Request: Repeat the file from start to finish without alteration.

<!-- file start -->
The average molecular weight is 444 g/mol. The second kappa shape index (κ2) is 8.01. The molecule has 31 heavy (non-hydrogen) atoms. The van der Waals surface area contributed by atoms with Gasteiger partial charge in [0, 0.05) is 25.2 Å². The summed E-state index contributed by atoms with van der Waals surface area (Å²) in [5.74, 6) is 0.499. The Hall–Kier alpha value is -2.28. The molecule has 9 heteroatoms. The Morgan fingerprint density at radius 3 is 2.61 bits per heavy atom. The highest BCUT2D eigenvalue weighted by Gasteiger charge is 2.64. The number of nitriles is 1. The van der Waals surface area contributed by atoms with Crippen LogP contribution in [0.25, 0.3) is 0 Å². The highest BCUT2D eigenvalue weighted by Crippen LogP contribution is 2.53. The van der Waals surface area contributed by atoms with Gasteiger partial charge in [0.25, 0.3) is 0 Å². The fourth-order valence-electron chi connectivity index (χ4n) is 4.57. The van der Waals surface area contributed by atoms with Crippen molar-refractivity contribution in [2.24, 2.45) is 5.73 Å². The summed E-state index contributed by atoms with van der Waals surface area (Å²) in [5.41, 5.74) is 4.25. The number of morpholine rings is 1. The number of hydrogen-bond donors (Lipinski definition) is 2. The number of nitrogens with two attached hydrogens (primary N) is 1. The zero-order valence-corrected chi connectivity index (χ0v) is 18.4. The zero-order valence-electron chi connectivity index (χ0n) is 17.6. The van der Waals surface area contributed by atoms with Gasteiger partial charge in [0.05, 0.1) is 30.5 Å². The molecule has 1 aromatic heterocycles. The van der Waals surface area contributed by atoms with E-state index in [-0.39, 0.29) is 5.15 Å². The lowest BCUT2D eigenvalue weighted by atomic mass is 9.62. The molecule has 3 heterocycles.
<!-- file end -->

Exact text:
The average molecular weight is 444 g/mol. The second kappa shape index (κ2) is 8.01. The molecule has 31 heavy (non-hydrogen) atoms. The van der Waals surface area contributed by atoms with Gasteiger partial charge in [0, 0.05) is 25.2 Å². The summed E-state index contributed by atoms with van der Waals surface area (Å²) in [5.74, 6) is 0.499. The Hall–Kier alpha value is -2.28. The molecule has 9 heteroatoms. The Morgan fingerprint density at radius 3 is 2.61 bits per heavy atom. The highest BCUT2D eigenvalue weighted by Gasteiger charge is 2.64. The number of nitriles is 1. The van der Waals surface area contributed by atoms with Crippen LogP contribution in [0.25, 0.3) is 0 Å². The highest BCUT2D eigenvalue weighted by Crippen LogP contribution is 2.53. The van der Waals surface area contributed by atoms with Gasteiger partial charge in [0.25, 0.3) is 0 Å². The fourth-order valence-electron chi connectivity index (χ4n) is 4.57. The van der Waals surface area contributed by atoms with Crippen molar-refractivity contribution in [2.24, 2.45) is 5.73 Å². The summed E-state index contributed by atoms with van der Waals surface area (Å²) in [5.41, 5.74) is 4.25. The number of morpholine rings is 1. The number of hydrogen-bond donors (Lipinski definition) is 2. The number of nitrogens with two attached hydrogens (primary N) is 1. The zero-order valence-corrected chi connectivity index (χ0v) is 18.4. The zero-order valence-electron chi connectivity index (χ0n) is 17.6. The van der Waals surface area contributed by atoms with Gasteiger partial charge in [0.05, 0.1) is 30.5 Å². The molecule has 1 aromatic heterocycles. The van der Waals surface area contributed by atoms with E-state index in [-0.39, 0.29) is 5.15 Å². The lowest BCUT2D eigenvalue weighted by atomic mass is 9.62. The molecule has 3 heterocycles.